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Climate change disproportionately impacts the Arctic, where rising global temperatures wrought by the burning of fossil fuels have brought rapid, fundamental changes to places like Alaska. In a new study published in Global Change Biology , researchers conclude that 67,000 square miles of land in Alaska, 13 percent of the total land, have been affected over the past three decades. The land has been impacted by what the study calls ‘directional change,’ in which a location has experienced fundamental change in its ecology from historic levels. For example, some areas have become greener and wetter and others have dried out as glaciers shrink and wildfires rage across the state. Even trees have shifted, with treelines moving farther north to adjust to a warming Arctic. To study the drastic changes in Alaska , scientists at the U.S. Geological Survey used satellite and aerial imagery integrated with field data to create a mapping algorithm that assesses the level of change throughout the state. The study analyzed 540,000 square miles of land, noting the various kinds of changes in different Alaskan ecosystems. Near the tundra, the environment is becoming greener as trees and other plants spread beyond their traditional northern border. Meanwhile, interior forests are drying out, resulting in increased and more intense wildfires, which the researchers conclude is the greatest factor in Alaska’s ecological change. “What impressed me [was] how extensive and influential the fires were,” study co-author Bruce Wylie told Earther . Related: One-third of the world’s protected areas face ‘shocking’ human impact Climate change has also disrupted the state’s historic water patterns. Melting permafrost has led to depressions, allowing wetlands to form in unusual places. This has also exacerbated erosion along the coasts, which are being tested by an ever-shorter season of sea ice. The comprehensive study of these varied changes may be helpful as scientists and policymakers plan for Alaska’s future. “Now with this study we have spatially explicit interpretations of the changes on the land, with specific drivers identified and attributed to the changes,” NASA carbon cycle scientist Peter Griffith told Earther . However, there is still so much more to learn. The study’s results, limited by available technology and resources, do not tell the whole story. + Global Change Biology Via Earther Images via Depositphotos and USGS

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Climate change has transformed much of Alaska over the past three decades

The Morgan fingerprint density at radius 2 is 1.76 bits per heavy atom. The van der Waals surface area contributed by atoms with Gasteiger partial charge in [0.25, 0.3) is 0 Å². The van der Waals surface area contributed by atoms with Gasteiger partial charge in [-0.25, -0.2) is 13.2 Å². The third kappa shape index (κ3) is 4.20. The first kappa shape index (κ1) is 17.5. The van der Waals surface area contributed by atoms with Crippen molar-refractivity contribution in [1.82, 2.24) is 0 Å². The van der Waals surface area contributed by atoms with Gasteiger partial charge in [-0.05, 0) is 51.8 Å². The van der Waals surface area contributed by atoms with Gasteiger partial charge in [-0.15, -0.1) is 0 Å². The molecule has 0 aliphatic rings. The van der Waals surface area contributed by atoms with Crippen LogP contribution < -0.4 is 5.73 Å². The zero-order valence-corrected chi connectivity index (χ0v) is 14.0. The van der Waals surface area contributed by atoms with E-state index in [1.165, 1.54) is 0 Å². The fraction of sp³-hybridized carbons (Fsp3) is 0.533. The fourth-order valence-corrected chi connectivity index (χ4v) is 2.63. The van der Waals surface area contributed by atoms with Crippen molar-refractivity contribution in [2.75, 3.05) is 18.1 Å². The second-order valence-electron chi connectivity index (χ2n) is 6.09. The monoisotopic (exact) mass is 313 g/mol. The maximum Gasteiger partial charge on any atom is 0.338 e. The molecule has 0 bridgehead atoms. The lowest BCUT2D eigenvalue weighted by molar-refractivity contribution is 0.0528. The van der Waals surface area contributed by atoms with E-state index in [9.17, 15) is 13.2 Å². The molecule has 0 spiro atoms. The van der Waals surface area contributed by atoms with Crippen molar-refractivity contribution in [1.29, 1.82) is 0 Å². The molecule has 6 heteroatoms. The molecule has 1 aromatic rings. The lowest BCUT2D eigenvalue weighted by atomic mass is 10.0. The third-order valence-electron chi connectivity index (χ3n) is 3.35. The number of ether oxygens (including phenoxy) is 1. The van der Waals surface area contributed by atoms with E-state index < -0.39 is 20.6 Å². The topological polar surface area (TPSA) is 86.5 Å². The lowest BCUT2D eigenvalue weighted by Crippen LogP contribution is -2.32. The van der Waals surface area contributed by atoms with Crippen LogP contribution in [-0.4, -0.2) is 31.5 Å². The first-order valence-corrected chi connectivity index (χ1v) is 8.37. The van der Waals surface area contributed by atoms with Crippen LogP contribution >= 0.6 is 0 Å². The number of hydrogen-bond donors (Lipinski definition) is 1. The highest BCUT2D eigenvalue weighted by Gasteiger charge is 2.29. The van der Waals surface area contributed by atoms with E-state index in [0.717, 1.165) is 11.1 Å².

Scientists uncover giant canyons under the ice in Antarctica

May 29, 2018 by  
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Researchers have discovered three large canyons frozen beneath the ice of Antarctica , each of which is hundreds of kilometers in length. The canyons, which move through tall mountains that lie beneath the snowy surface of the southernmost continent, were discovered through radar and may serve a key function in Antarctic ice flow. “These troughs channelize ice from the center of the continent, taking it toward the coast,” study co-author Kate Winter told the BBC . “Therefore, if climate conditions change in Antarctica, we might expect the ice in these troughs to flow a lot faster toward the sea. That makes them really important, and we simply didn’t know they existed before now.” The three canyons are the Patuxent Trough, the Offset Rift Basin and the Foundation Trough, the largest of the three, which is more than 350 kilometers long and 35 kilometers wide. The bottom of the Foundation Trough is buried beneath two kilometers of ice. All three canyons are located beneath and across the high ice ridge known as the ice divide that runs from the South Pole toward West Australia. This divide is similar to other continental divides, such as those found in North America , in which water, or ice, flows toward different bodies of water based on which side of the divide it falls. Related: Scientists dash to explore Antarctic ecosystem hidden by ice for 120,000 years These newly-discovered canyons have altered scientists’ understanding of Antarctica’s future in a warming climate . “People had called this area a bottleneck,” study co-author Tom Jordan said . “The thought was that if the West Antarctic Ice Sheet were to collapse, then ice could flood out from the east. But the mountains we’ve found effectively put a plug in that bottleneck.” The data, much of which was unobtainable through satellite imagery, was gathered using radar and sensors attached to planes that surveyed the continent from above. “Remarkably, the South Pole region is one of the least understood frontiers in the whole of Antarctica,” researcher Fausto Ferraccioli said. “Our new aerogeophysical data will … enable new research into the geological processes that created the mountains and basins before the Antarctic ice sheet itself was born.” + PolarGAP Project Via BBC Images via Depositphotos (1, 2)

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Scientists uncover giant canyons under the ice in Antarctica